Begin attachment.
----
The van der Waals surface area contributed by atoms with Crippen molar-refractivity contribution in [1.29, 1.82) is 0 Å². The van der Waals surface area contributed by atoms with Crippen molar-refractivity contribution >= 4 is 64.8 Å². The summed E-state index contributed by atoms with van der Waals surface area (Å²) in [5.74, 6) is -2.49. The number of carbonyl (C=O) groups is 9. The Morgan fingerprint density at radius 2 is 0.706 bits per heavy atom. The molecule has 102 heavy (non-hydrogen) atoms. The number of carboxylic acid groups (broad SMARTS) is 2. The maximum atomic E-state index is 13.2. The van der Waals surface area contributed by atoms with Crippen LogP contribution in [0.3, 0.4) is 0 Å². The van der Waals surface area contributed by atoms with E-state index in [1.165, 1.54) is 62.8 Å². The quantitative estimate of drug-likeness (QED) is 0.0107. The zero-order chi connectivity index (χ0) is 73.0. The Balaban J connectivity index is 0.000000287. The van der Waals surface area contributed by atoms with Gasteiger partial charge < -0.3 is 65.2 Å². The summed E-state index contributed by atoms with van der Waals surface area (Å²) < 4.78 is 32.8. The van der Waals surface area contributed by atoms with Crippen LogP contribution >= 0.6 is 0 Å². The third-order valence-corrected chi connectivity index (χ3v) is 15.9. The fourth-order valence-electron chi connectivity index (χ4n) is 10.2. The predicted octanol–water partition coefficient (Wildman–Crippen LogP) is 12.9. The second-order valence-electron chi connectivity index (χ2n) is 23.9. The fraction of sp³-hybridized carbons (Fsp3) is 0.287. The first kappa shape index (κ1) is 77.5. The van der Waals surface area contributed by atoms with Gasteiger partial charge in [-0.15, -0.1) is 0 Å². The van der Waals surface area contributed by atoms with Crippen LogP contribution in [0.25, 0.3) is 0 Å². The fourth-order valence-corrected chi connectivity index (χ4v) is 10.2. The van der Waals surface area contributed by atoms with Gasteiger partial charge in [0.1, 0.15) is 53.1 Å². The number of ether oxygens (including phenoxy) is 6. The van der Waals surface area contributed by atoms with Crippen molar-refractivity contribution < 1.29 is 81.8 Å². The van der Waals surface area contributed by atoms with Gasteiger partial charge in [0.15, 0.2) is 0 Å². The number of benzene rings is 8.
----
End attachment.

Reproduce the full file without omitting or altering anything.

The van der Waals surface area contributed by atoms with Crippen molar-refractivity contribution in [1.29, 1.82) is 0 Å². The van der Waals surface area contributed by atoms with Crippen molar-refractivity contribution >= 4 is 64.8 Å². The summed E-state index contributed by atoms with van der Waals surface area (Å²) in [5.74, 6) is -2.49. The number of carbonyl (C=O) groups is 9. The Morgan fingerprint density at radius 2 is 0.706 bits per heavy atom. The molecule has 102 heavy (non-hydrogen) atoms. The number of carboxylic acid groups (broad SMARTS) is 2. The maximum atomic E-state index is 13.2. The van der Waals surface area contributed by atoms with Crippen LogP contribution in [0.3, 0.4) is 0 Å². The van der Waals surface area contributed by atoms with E-state index in [1.165, 1.54) is 62.8 Å². The quantitative estimate of drug-likeness (QED) is 0.0107. The zero-order chi connectivity index (χ0) is 73.0. The Balaban J connectivity index is 0.000000287. The van der Waals surface area contributed by atoms with Gasteiger partial charge < -0.3 is 65.2 Å². The summed E-state index contributed by atoms with van der Waals surface area (Å²) < 4.78 is 32.8. The van der Waals surface area contributed by atoms with Crippen LogP contribution >= 0.6 is 0 Å². The third-order valence-corrected chi connectivity index (χ3v) is 15.9. The fourth-order valence-electron chi connectivity index (χ4n) is 10.2. The predicted octanol–water partition coefficient (Wildman–Crippen LogP) is 12.9. The second-order valence-electron chi connectivity index (χ2n) is 23.9. The fraction of sp³-hybridized carbons (Fsp3) is 0.287. The first kappa shape index (κ1) is 77.5. The van der Waals surface area contributed by atoms with Gasteiger partial charge in [-0.15, -0.1) is 0 Å². The van der Waals surface area contributed by atoms with Crippen LogP contribution in [0.25, 0.3) is 0 Å². The fourth-order valence-corrected chi connectivity index (χ4v) is 10.2. The van der Waals surface area contributed by atoms with Gasteiger partial charge in [0.1, 0.15) is 53.1 Å². The number of ether oxygens (including phenoxy) is 6. The van der Waals surface area contributed by atoms with Crippen molar-refractivity contribution < 1.29 is 81.8 Å². The van der Waals surface area contributed by atoms with Gasteiger partial charge in [0.15, 0.2) is 0 Å². The number of benzene rings is 8.